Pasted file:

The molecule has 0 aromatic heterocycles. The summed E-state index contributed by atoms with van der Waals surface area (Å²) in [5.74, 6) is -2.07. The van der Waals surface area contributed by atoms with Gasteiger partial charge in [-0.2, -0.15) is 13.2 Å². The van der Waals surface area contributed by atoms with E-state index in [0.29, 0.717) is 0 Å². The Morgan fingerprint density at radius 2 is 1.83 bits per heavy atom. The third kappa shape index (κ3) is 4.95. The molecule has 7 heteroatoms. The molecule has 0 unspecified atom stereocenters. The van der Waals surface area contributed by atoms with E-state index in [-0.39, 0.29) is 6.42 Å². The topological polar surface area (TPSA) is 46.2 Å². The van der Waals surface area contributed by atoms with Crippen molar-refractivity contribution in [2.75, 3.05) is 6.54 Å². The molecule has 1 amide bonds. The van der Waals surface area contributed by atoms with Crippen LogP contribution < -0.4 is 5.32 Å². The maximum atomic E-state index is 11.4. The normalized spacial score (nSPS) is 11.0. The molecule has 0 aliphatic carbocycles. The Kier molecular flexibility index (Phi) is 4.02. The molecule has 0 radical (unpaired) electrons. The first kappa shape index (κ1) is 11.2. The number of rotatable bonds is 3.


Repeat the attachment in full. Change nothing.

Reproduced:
The molecule has 0 aromatic heterocycles. The summed E-state index contributed by atoms with van der Waals surface area (Å²) in [5.74, 6) is -2.07. The van der Waals surface area contributed by atoms with Gasteiger partial charge in [-0.2, -0.15) is 13.2 Å². The van der Waals surface area contributed by atoms with E-state index in [0.29, 0.717) is 0 Å². The Morgan fingerprint density at radius 2 is 1.83 bits per heavy atom. The third kappa shape index (κ3) is 4.95. The molecule has 7 heteroatoms. The molecule has 0 unspecified atom stereocenters. The van der Waals surface area contributed by atoms with E-state index in [-0.39, 0.29) is 6.42 Å². The topological polar surface area (TPSA) is 46.2 Å². The van der Waals surface area contributed by atoms with Crippen molar-refractivity contribution in [2.75, 3.05) is 6.54 Å². The molecule has 1 amide bonds. The van der Waals surface area contributed by atoms with Crippen LogP contribution < -0.4 is 5.32 Å². The maximum atomic E-state index is 11.4. The normalized spacial score (nSPS) is 11.0. The molecule has 0 aliphatic carbocycles. The Kier molecular flexibility index (Phi) is 4.02. The molecule has 0 radical (unpaired) electrons. The first kappa shape index (κ1) is 11.2. The number of rotatable bonds is 3.